Mr. Matsusaka has been watching the US health boom for some time now. Having gained the necessary evidence that there is a demand for wholesome, healthy products among American consumers from last year's monitoring survey, he has now decided to target the American market. He is currently working on a series of new products for European and American consumers that will contain tofu, powdered green tea and other healthy Japanese ingredients that have gained adherents in the West. Arpajon exhibited at the Winter Fancy Food Show in San Francisco in January. This event offered the company the opportunity to monitor the reception of existing products in the American market. Mr. Matsusaka hopes to link their recent findings to the development of new products for US consumers.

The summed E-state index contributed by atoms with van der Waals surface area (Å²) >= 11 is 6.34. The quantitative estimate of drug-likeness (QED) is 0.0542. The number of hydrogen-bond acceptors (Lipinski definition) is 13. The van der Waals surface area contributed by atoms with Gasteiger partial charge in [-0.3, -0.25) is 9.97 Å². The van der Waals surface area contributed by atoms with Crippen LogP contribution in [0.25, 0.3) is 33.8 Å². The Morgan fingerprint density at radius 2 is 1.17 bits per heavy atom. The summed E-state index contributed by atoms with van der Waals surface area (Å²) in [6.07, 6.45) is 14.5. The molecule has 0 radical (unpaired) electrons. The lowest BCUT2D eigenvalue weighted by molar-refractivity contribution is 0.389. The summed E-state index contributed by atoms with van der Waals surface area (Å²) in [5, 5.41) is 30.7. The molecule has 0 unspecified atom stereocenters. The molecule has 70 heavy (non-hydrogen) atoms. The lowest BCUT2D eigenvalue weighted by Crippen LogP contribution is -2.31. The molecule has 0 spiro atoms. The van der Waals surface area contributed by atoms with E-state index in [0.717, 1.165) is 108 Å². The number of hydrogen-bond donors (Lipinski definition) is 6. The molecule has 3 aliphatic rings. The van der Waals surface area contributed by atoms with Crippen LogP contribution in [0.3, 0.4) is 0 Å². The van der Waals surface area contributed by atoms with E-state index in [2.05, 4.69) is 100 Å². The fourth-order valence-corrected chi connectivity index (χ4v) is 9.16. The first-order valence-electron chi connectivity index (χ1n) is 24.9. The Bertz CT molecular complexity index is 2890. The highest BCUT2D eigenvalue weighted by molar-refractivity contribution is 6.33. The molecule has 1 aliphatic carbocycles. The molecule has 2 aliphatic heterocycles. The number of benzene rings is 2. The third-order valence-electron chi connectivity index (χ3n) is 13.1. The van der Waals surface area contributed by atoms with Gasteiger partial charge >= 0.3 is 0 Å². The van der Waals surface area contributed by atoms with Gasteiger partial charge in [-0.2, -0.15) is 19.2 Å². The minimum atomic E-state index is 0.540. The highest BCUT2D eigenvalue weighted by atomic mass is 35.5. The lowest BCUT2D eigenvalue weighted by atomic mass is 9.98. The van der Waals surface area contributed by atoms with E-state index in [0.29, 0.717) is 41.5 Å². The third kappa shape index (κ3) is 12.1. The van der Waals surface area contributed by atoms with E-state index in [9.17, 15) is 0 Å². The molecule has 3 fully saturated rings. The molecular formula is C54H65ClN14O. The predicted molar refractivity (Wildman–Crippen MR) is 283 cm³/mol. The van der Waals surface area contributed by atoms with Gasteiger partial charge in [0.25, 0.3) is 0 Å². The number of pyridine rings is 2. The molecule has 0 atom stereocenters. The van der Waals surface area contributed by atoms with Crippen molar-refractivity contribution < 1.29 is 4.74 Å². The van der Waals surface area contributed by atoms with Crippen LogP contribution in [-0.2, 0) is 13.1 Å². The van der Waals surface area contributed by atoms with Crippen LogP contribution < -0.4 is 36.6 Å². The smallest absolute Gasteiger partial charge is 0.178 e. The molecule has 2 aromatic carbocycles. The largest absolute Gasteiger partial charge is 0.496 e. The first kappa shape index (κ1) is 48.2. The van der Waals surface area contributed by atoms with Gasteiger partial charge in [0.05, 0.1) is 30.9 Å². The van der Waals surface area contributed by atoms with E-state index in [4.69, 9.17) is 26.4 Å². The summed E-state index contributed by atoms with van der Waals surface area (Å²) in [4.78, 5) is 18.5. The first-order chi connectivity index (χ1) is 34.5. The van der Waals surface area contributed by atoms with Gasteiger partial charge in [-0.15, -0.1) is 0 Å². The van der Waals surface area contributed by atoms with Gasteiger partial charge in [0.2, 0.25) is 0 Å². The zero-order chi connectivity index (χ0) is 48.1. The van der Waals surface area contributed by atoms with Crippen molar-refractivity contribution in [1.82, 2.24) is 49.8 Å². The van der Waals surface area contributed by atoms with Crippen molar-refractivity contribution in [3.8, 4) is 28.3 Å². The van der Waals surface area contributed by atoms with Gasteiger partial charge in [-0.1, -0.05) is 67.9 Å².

Originating from the West, a baked cheesecake made using ingredients born from the dietary cultures and climate of Japan is preparing to spread its wings and fly across the globe. The day on which a baked cheesecake packed with the taste of Japan finds fans the world over cannot come soon enough.

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Mr. Matsusaka (left) and pastry chef, Marco Jonker (right) in the Arpajon booth at the Fancy Food Show

Yoichiro Taki
JETRO Aomori

Established in 1994 (founded in 1992)
General Director: Kazuharu Matsusaka
Capital: 3 million yen
Address: 2-1-25 Shimonaga, Hachinohe, Aomori
Scope of Business: Maker and purveyor of cakes and sweets
Number of Employees: 25 (including temporary and part-time workers)
Sales: 320 million yen


Related Report (Video)

<Special Program on Tohoku>
In Search of Ways to Export Sweets after the Great East Japan Earthquake

In this special program, we report on companies in the Tohoku region that were severely damaged by the Great East Japan Earthquake and on their efforts to export their products. These companies produce handmade sweets using local food materials.